• cdk2024 #3: an unexpected downstream project

    In the CDK2024 grant we wrote about updating various software projects using the Chemistry Development Kit. We even wrote that “[r]equired API changes will be publicly shared and disseminated with the Groovy Cheminformatics with the Chemistry Development Kit book (egonw.github.io/cdkbook/)”. The Groovy Cheminformatics with the Chemistry Development Kit book is a project that has run since 2009.
  • Two meetings: ELIXIR Toxicology and FAIR4ChemNL

    Noting that in the coming week I am not attending the ELIXIR All Hands in Uppsala. Having lived in (and around) Uppsala for more than three years, I am disappointed and with the first stories from colleagues coming in even more. But it has been a way too busy year, I have much to finish up, and I need to take care of myself too. I am not 32 anymore.
  • New paper: FAIR assessment of nanosafety data reusability with community standards

    Ammar is finishing up his PhD thesis with his research on the use of FAIR towards predictive toxicology. Or, “AI ready”, as the term FAIR is now sometimes explained. Any computational method needs good data, and just FAIR is not enough. It needs to meet community standards, as formalized in R1.3. To me, this includes meeting community standards like minimal reporting standards. Indeed, in the EU NanoSafety Cluster the notion that FAIR data also needs be scientifically good data is well noted.
  • New paper: A template wizard for the cocreation of machine-readable data-reporting to harmonize the evaluation of (nano)materials

    I was about to call this blog post From spreadsheets to RDF, after the post last week. But then I decided to just use the pattern I typically use. Why I wanted to use that shorter term in the first place was that one of the thing I like about the AMBIT software (of OpenTox and eNanoMapper fame) is its RDF support (see doi:10.1186/1756-0500-4-487). But RDF, ontologies, those are hard things. And unlike mathematics, we do not have simple objects like integer numbers or simple operators. Well, I think we do, and we talk about them. But there is no obligatory education. Just like any biologist needs to know what 1 + 2 means, I think any biologist needs basic knowledge about how knowledge graphs work. But sometimes feels like a taboo, like cursing in the life sciences church.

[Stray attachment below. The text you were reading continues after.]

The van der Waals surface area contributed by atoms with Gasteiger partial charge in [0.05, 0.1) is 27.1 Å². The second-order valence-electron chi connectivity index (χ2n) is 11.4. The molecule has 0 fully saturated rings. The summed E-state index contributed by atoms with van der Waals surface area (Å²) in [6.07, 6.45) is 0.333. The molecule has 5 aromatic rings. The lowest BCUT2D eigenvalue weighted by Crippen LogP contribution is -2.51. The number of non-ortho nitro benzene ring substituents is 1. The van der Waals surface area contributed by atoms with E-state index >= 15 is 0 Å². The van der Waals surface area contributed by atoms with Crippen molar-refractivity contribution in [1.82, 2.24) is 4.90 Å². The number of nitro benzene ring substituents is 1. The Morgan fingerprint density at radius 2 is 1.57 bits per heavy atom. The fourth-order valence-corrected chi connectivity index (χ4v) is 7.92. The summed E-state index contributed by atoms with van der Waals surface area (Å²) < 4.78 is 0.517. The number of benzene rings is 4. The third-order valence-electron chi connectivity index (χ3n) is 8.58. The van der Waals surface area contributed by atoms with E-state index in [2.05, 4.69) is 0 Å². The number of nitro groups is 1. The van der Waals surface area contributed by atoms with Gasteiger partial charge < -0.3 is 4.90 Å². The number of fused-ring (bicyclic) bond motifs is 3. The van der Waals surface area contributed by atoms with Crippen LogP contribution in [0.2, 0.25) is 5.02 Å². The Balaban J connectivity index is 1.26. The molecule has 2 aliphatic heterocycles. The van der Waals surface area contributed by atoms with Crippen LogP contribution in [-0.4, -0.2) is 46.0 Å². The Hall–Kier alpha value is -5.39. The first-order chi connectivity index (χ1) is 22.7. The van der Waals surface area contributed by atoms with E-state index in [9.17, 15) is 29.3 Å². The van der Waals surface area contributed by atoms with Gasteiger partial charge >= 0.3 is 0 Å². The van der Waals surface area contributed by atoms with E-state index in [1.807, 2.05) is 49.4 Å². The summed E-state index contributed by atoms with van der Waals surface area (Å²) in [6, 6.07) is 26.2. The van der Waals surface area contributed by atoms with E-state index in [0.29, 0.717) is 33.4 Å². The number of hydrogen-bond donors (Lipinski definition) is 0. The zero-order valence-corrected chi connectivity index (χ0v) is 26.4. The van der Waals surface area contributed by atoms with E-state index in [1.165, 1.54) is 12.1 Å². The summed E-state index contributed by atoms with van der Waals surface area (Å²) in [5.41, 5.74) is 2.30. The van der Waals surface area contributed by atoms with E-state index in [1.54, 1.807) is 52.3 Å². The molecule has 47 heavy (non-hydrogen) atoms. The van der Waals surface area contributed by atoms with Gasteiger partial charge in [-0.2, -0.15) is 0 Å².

• New paper: From papers to RDF-based integration of physicochemical data and adverse outcome pathways for nanomaterials

    Making something FAIR is hard, particularly when you do more than making something findable. We’ve seen before that making something usefully findable requires deep indexing, and already that continues to be difficult, because we are not seeing it enough. So, when I thought convert a paper led by Hoet’s lab in Leuven into machine-actionable RDF to make it FAIR, I gravely underestimated the amount of work. Jeaphianne et al. did an awesome job on this work (doi:10.1186/s13321-024-00833-0).
  • cdk2024 #2: publishing grant proposals

    Publishing grant proposal is still not very common. The proposal published in Research Ideas and Outcomes) (doi:10.3897/rio.10.e124884) for the NWO Open Science grant for the CDK is, however, not the first and hopefully not the last. Interestingly, it is already cited in (the German) Wikipedia. It is used there to support a statement which tools use the Chemistry Development Kit.
  • cdk2024 #1: NWO Open Science grant for the Chemistry Development Kit

    We recently got awarded our second NWO Open Science grant (OSF23.2.097), this time for the Chemistry Development Kit (CDK). “We” here is me and Alyanne de Haan, René van der Ploeg, and Marc Teunis from Hogeschool Utrecht. The proposal has been submitted for public dissemination in RIO Journal, like we did with the first NWO Open Science grant.
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